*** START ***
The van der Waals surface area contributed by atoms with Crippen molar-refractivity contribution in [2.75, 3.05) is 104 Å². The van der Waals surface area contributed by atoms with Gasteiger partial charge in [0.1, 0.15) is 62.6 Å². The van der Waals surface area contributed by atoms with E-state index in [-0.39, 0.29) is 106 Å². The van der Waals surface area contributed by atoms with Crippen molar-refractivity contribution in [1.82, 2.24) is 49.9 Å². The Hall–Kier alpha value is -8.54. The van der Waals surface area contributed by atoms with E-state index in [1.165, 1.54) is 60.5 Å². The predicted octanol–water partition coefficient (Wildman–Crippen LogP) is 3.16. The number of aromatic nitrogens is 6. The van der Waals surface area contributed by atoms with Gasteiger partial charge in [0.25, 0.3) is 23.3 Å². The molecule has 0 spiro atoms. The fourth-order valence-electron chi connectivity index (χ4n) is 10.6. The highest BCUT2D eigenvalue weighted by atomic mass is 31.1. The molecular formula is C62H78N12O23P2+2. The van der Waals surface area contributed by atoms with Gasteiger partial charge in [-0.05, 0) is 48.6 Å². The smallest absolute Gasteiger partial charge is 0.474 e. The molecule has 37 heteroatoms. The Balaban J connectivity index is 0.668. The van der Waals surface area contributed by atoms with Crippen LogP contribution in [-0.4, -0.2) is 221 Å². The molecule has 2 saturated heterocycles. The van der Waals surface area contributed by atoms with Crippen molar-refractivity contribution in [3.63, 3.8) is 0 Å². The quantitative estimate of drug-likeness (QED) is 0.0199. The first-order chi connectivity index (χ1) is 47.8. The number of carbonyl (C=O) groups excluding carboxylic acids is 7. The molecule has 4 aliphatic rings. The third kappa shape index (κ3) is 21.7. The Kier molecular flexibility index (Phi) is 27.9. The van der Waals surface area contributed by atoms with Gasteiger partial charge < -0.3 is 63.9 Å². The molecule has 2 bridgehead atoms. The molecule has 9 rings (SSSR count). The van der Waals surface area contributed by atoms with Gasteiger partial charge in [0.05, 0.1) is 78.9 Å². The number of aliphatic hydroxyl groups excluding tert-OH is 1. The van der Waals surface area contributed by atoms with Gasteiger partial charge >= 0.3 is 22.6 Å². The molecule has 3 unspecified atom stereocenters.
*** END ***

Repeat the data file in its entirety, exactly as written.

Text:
The van der Waals surface area contributed by atoms with Crippen molar-refractivity contribution in [2.75, 3.05) is 104 Å². The van der Waals surface area contributed by atoms with Gasteiger partial charge in [0.1, 0.15) is 62.6 Å². The van der Waals surface area contributed by atoms with E-state index in [-0.39, 0.29) is 106 Å². The van der Waals surface area contributed by atoms with Crippen molar-refractivity contribution in [1.82, 2.24) is 49.9 Å². The Hall–Kier alpha value is -8.54. The van der Waals surface area contributed by atoms with E-state index in [1.165, 1.54) is 60.5 Å². The predicted octanol–water partition coefficient (Wildman–Crippen LogP) is 3.16. The number of aromatic nitrogens is 6. The van der Waals surface area contributed by atoms with Gasteiger partial charge in [0.25, 0.3) is 23.3 Å². The molecule has 0 spiro atoms. The fourth-order valence-electron chi connectivity index (χ4n) is 10.6. The highest BCUT2D eigenvalue weighted by atomic mass is 31.1. The molecular formula is C62H78N12O23P2+2. The van der Waals surface area contributed by atoms with Gasteiger partial charge in [-0.05, 0) is 48.6 Å². The smallest absolute Gasteiger partial charge is 0.474 e. The molecule has 37 heteroatoms. The Balaban J connectivity index is 0.668. The van der Waals surface area contributed by atoms with Crippen LogP contribution in [-0.4, -0.2) is 221 Å². The molecule has 2 saturated heterocycles. The van der Waals surface area contributed by atoms with Crippen molar-refractivity contribution in [3.63, 3.8) is 0 Å². The quantitative estimate of drug-likeness (QED) is 0.0199. The first-order chi connectivity index (χ1) is 47.8. The number of carbonyl (C=O) groups excluding carboxylic acids is 7. The molecule has 4 aliphatic rings. The third kappa shape index (κ3) is 21.7. The Kier molecular flexibility index (Phi) is 27.9. The van der Waals surface area contributed by atoms with Gasteiger partial charge < -0.3 is 63.9 Å². The molecule has 2 bridgehead atoms. The molecule has 9 rings (SSSR count). The van der Waals surface area contributed by atoms with Gasteiger partial charge in [0.05, 0.1) is 78.9 Å². The number of aliphatic hydroxyl groups excluding tert-OH is 1. The van der Waals surface area contributed by atoms with Gasteiger partial charge >= 0.3 is 22.6 Å². The molecule has 3 unspecified atom stereocenters.